I boiled some vongole (small clams) and shrimp in a pot
Well... seeing you "paella" or "rice with things" (no offense)... I would say that maybe you added too much water


An other thing: clams are never boiled before being added to the rice and fumet. You make the fumet with the shrimps heads and crust and add to the rice only the inner body meat... some places don't do it that way, is up to you. But definitely clams are just drop in the water, as they boil they will open. If a clam doesn't open, discard it.

sprinkle peas

Valencia people laught a Madrid because they don't add peas. In Madrid, some people add peas
 

oldunc

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Well... I would trust an experiended Spaniard over a Greek/USA girl no matter homw many books has she wrote. Just for the sake of it I learned to cook paella from the chef of a restaurant in Bayet at El Perellonet... he had national prizes for that...




Really, I respect that whoman... but trusting a Greek/USA person talking about paella with chorizo is like trusting a Spaniard like me talking about Lakota Indian recepees and arguing if Lakotas used Tamarindos in their cooks



Well... seeing you "paella" or "rice with things" (no offense)... I would say that maybe you added too much water


An other thing: clams are never boiled before being added to the rice and fumet. You make the fumet with the shrimps heads and crust and add to the rice only the inner body meat... some places don't do it that way, is up to you. But definitely clams are just drop in the water, as they boil they will open. If a clam doesn't open, discard it.



Valencia people laught a Madrid because they don't add peas. In Madrid, some people add peas
I don't suppose you'd trust a guy like Domenikos Theotokopoulos, an Italian Greek, to paint Toledo, either, but he did a nice job. I really don't care enough to go dig out more cookbooks. There are something like 50 million people in Spain (one of whom, by the way, Mrs. Casas was married to); most of them, of course, can't cook at all- those who can don't all cook the same.
 
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AJBaker

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Well... I would trust an experiended Spaniard over a Greek/USA girl no matter homw many books has she wrote. Just for the sake of it I learned to cook paella from the chef of a restaurant in Bayet at El Perellonet... he had national prizes for that...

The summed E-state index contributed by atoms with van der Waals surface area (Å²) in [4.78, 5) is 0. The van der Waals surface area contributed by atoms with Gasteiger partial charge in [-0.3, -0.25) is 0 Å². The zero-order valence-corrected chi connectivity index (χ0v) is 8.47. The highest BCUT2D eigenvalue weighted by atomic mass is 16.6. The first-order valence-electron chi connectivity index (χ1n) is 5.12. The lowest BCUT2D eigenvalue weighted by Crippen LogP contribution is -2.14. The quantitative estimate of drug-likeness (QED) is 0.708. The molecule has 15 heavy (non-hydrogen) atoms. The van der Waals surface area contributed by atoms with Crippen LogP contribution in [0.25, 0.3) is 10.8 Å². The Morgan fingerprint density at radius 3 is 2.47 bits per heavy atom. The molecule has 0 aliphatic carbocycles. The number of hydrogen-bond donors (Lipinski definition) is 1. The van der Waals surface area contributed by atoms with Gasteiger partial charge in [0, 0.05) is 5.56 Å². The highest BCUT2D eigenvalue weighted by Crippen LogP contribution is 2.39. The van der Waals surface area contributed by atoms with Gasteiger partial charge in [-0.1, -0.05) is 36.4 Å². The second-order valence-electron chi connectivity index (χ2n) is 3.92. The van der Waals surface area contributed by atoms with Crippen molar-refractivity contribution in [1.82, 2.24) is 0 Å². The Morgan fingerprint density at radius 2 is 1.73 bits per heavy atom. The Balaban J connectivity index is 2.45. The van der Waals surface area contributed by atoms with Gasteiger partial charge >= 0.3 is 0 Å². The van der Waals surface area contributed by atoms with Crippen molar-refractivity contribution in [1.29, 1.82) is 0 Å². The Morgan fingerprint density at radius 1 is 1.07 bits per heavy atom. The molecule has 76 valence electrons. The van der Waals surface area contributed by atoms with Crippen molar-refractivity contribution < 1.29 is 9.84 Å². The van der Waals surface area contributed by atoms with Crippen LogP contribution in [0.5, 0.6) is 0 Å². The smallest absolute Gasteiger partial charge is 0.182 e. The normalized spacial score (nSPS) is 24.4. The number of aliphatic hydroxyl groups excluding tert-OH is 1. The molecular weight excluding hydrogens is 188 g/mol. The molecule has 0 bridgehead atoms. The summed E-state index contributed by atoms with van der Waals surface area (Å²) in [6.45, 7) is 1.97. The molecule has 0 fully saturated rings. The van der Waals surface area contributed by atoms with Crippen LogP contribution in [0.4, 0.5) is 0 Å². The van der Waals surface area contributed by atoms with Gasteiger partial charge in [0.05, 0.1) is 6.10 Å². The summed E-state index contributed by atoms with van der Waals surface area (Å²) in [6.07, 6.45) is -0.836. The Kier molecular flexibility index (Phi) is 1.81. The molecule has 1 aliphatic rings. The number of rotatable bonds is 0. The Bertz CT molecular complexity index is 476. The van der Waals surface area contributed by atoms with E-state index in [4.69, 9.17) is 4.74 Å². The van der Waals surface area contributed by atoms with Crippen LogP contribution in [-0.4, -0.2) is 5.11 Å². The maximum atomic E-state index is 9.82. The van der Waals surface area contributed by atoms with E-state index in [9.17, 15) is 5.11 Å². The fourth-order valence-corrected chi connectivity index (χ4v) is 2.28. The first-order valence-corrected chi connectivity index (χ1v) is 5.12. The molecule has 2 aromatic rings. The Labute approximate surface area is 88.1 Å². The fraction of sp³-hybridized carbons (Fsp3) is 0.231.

Really, I respect that whoman... but trusting a Greek/USA person talking about paella with chorizo is like trusting a Spaniard like me talking about Lakota Indian recepees and arguing if Lakotas used Tamarindos in their cooks

Please reread what I wrote.
First of all, I don't know Penelope Casa, I had never heard of her (I'm not American, I live on the Swiss/Italian border). I'm not defending or supporting anything she wrote. I just tried to look up if she actually says that chorizo is supposed to go into paella. In the excerpt I found, she says that Valencians do NOT put chorizo in paella (and that they don't mix meat and fish in the same paella).
That's also what you said, no?

Next, I said that IF she says that chorizo goes into paella (I don't know if she does), then that should be considered an American innovation. Perhaps it wasn't clear in what I wrote, but I'm not a big fan of most American innovations of European food (I mentioned shrimp alfredo, which I think is an abomination).

If you reread what I wrote, I think you'll find I'm agreeing with you.



As for my paella, thanks for the tips. It wasn't as wet as it looks in the picture, and I could actually tip it 45 degrees without anything slipping out.
Did I make any mistakes serious enough to call it arroz con cosas instead of paella? I tried to treat the ingredients with respect, and bring out the individual flavours (like I do with Italian cooking).

Here's what I did:
For the sofritto, I used onion, garlic, olive oil, and then once those where translucent, I added some tomato (I didn't have any bell peppers).

I didn't have any ready made fumet, so I put the clams and shrimps in a pot of water and quickly cooked them. Then, after a few minutes, I removed everything, put back the shrimp shells and many of the empty clam shells and let them keep cooking to get more flavour out of them. I also added some stems of parsley.

When the sofritto was done, I added the rice, waited a minute, then added my 'fumet' and some saffron. Temperature up, and a quick stir and shake to make everything is flat, and I let it cook about 15 minutes without touching. I noticed that I needed a bit more fumet at that point, so I poured some on top and let it cook another few minutes. At this point I added the seafood on top, as well as some parsley and lemon juice.


Personally, I think I added a bit too much tomato, and I think I should have cooked it a bit hotter to get more crust on the bottom, but I'd like to hope this dish was in the spirit of a real paella de marisco.